Uretek, ICR Midatlantic, Inc. v. Adams Robins Enters., 2017 U.S. Dist. LEXIS 205740, 2017 WL 6391489 (W.D. Va. Dec. 14, 2017)
Adams Robinson Enterprises, Inc. (“Adams Robinson”), a Kentucky corporation with its principal place of business in Ohio, and Uretek, ICR Midatlantic, Inc. (“Uretek”), a North Carolina corporation, entered into a subcontract, under which Uretek agreed to perform certain work for a construction project in Charlottesville. Adams Robinson also secured a payment bond from Liberty Mutual. The parties agreed that Ohio law would govern the subcontract and that they would submit any dispute arising under the subcontract to arbitration.
In December 2014, Adams Robinson terminated Uretek’s subcontract for default. In December 2015, Uretek filed a complaint in state court against Adams Robinson and Liberty Mutual to recover payments for its work under the subcontract. In February 2016, Adams Robinson and Liberty Mutual, with Uretek’s consent, filed a motion to stay the proceedings in this court, pending arbitration. In March 2017, the arbitration panel issued a standard award in Uretek’s favor. The parties appeared before the court for a hearing on Uretek’s motion to confirm the award on November 13, 2017.
Adams Robinson sought vacatur of the arbitration award because the arbitrators did not award Adams Robinson its excess costs of completion after finding that Adams Robinson had properly terminated the Subcontract for default. However, the court concluded that Adams Robinson had not established any grounds under the Federal Arbitration Act for vacating the arbitration award, as it found the arbitrators did not exceed their authority, that the award did not fail to draw its essence from the subcontract, and that the arbitrators did not manifestly disregard controlling law.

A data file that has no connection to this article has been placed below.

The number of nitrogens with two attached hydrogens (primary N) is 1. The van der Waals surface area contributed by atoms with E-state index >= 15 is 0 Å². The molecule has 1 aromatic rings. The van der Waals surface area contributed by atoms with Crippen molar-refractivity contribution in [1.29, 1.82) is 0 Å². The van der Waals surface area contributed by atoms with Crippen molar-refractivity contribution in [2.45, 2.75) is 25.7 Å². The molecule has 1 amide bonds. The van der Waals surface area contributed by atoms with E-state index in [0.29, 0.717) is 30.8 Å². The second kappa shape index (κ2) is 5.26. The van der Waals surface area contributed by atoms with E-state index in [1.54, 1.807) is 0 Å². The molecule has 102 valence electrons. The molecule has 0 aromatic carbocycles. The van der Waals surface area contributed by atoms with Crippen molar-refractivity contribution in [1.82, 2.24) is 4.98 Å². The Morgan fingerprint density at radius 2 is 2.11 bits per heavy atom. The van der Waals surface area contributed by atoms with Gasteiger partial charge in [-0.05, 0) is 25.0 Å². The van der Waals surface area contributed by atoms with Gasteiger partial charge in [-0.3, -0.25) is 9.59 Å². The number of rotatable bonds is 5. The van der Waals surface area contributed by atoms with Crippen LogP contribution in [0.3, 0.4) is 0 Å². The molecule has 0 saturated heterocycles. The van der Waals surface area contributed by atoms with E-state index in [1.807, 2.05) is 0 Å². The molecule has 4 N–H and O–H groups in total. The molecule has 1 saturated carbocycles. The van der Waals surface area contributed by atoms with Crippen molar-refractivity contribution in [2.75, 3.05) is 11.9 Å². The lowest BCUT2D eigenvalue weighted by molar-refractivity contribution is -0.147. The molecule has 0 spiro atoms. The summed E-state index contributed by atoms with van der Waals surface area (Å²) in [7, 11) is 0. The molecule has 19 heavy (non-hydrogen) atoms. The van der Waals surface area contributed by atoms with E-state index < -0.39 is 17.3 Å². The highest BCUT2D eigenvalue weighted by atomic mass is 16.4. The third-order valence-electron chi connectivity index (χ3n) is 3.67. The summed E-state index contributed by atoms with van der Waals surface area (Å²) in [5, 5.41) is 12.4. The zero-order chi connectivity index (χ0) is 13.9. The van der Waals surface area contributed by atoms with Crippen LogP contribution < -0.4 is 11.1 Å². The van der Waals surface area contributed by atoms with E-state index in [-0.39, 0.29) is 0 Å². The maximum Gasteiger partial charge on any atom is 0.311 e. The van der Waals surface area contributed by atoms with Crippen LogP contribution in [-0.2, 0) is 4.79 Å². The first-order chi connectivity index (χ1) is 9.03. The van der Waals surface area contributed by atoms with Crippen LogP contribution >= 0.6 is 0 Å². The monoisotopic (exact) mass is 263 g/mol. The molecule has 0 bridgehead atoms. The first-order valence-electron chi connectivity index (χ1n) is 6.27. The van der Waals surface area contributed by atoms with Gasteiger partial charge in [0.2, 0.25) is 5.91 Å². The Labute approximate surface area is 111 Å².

Adams Robinson argued that arbitrators impermissibly looked beyond the express provisions of the subcontract in order to interpret the subcontract. The court found that the Fourth Circuit has recognized that arbitrators do not exceed their authority in failing to base an arbitration award on the express terms of a contract because such an error is one of misinterpretation, which does not justify vacatur. Further, the court held that it was not irrational for the arbitrators to rely on evidence in the record of Adams Robinson’s bad faith. While the duty of good faith and fair dealing was not an express term in the subcontract, the court held it to be implied in all contracts under Ohio law. The court concluded that the arbitrators were at least arguably construing the subcontract, both express and implied terms, and so declined to vacate the award for failing to draw its essence from the parties’ agreement.